It took me a long time to work through that self-blame and seeing those words set me back.tremendously. I have acknowledged my own failures in this and I didn’t need someone else shoving them in my face once again, especially Ken Regier of all people.

Not once has Ken recognized the damage or hurt that his actions have done. Not once has he said, “I hold myself accountable for x,y,z…and I am sorry.”

In Ken’s letter, he wrote that he had let others guide him on how to approach conversation with me in the recent months. Which explains why our conversations, including the one back in August, felt so…vanilla. My only thought at the time was, ‘you should’ve let someone guide you on writing this letter.’

I was livid. I was furious with Ken for once again, refusing to hold himself accountable. I was furious that he blamed me for what has led me to this point today. I was furious that he had the audacity to say any of that to me. I was angry with myself for trusting him or thinking that I needed to keep giving him second chances.

Although I wanted to deny it, I was furious with my therapist. I had told her about the letter as a way to practice being open, vulnerable, and honest. I told her about the letter because I was proud of myself for the self-care step that I was taking by not reading it. I told her because I thought she would support my decision to not read it and affirm that I was doing the right thing for my healing.

When I realized that I had received the opposite, I was furious. I felt betrayed. The words she spoke were the ones that caused me to second guess myself. It was all her fault. Right?

Lastly, I was furious at myself for letting myself be convinced into reading the letter. My instincts had been right and I was mad that I second guessed myself. Sure, my therapist was the one who gave her thoughts and input into my decision to not read the letter. I knew she had good intentions in this feedback that she gave. Yes, it was her words that opened up that rabbit hole for me to go down. But in the end, I still had control over my decision to read the letter. As much as I want to blame others, I know that I have to hold myself accountable to my own actions, but that doesn’t make the hurt that I felt any less valid.

I felt betrayed and hurt by more than just Ken. I felt hurt by my therapist too. That is a feeling that I will never forget.

I made myself wait a few days to cool down before contacting Ken about the letter. I set up strict boundaries regarding contacting me for any reason. He is not allowed to contact me directly. I set up these boundaries to ensure my own well-being and healing.

I sent an angry email to my therapist about the gist of the letter and said that I did not want to talk about it any further than what I had written in the email. Which was true. I wanted to make it known that I read it, would have feelings of being angry, and then would start to move forward from it when the time felt right.

We ended up talking about it in my next session. She had let me know ahead of time, so I wasn’t surprised. I spent all day dreading the session that was to come. Not because I felt that she couldn’t hold my anger, but because I just needed time to sit with things and then I could talk about it when I felt ready.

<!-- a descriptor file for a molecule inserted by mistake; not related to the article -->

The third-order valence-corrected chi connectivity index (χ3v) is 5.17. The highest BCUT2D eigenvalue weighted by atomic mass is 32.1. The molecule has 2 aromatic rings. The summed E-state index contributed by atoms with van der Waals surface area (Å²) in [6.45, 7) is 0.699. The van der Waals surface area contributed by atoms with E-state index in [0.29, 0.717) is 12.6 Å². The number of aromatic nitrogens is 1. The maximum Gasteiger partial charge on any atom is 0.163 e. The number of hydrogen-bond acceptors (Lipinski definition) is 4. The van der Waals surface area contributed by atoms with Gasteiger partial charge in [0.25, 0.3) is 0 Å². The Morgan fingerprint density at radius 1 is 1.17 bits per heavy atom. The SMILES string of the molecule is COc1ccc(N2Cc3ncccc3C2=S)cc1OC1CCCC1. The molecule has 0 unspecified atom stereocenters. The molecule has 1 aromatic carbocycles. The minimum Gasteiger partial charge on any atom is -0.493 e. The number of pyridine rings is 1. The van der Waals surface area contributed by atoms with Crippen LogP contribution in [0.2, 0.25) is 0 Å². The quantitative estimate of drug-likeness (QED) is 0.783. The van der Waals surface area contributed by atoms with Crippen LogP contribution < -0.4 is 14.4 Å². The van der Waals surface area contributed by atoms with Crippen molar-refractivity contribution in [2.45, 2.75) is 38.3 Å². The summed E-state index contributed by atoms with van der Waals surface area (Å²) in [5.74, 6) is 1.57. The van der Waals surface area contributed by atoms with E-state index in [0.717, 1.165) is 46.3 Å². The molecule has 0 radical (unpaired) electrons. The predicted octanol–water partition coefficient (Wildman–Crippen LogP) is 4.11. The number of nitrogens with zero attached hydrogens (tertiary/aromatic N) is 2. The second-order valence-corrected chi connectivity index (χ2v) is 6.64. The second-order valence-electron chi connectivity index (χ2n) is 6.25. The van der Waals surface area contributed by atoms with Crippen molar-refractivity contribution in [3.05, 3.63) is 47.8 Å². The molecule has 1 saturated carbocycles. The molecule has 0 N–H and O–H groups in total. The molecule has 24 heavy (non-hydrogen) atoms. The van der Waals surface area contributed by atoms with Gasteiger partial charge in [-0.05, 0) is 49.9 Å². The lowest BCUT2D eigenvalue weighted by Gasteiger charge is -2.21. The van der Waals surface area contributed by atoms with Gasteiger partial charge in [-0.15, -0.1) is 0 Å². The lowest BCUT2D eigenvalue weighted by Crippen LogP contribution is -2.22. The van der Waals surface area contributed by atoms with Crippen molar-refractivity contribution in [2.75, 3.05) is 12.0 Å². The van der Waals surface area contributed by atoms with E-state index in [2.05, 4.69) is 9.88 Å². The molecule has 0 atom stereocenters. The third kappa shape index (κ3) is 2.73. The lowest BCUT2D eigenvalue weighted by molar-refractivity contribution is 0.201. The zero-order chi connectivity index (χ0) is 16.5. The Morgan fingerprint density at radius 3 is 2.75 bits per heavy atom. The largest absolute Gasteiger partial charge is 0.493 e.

That was a hard session. I felt backed into a corner. I felt that I had no choice but to talk about it. It was all so fresh, I just needed time and space. I understood the importance behind her wanting to talk about it but I was not ready. I was backed into a corner and felt so small.

To be fully transparent, I still struggle with my emotions from this. I realized that it’s not just about the letter but the concept surrounding the letter: I set a boundary and it was not respected.

I go back and forth with my emotions about my former therapist regarding this. The hurt was not intentional, but it still happened. In that moment when my boundaries were ignored, it made me feel small. My voice in which I was working so hard to feel heard in many different aspects, felt ignored, by my therapist of all people. That was a hard pill to swallow then and it is still hard to think about now.

Why does no one hear my voice?

Since then, life has been an up and down roller coaster. I have worked harder at identifying my needs, vocalizing my thoughts when I feel something needs to be said, and sticking firmly to my boundaries. That does not mean that I am not willing to be open and to listen, but it simply means that for once, I am putting myself first instead of everybody else. I am proud of myself for doing so.

Naming Names

(Once again, a content notice for supporters of Mennonite institutions, particularly Mennonite Mission Network. Please care for yourself as you read.)

I have spent a lot of time debating whether or not I should release my story. I have spent a lot of time debating whether or not I should reveal my identity. It scares me, putting my name out there. I fear any hatred that comes my way. I haven’t been sure if that’s something I felt that I could handle. Making ourselves vulnerable is one of the scariest things we can ever do.

There are things that I am going to say that many might find hard to believe, but I can’t stay silent. I have to speak the truth. People might get mad at me for speaking the truth, but I will let you be mad if that’s how you react. I want to say ahead of time that it is not me that you need to be mad at, it is the organizations and people that you need to be upset with. I am here simply to tell the truth.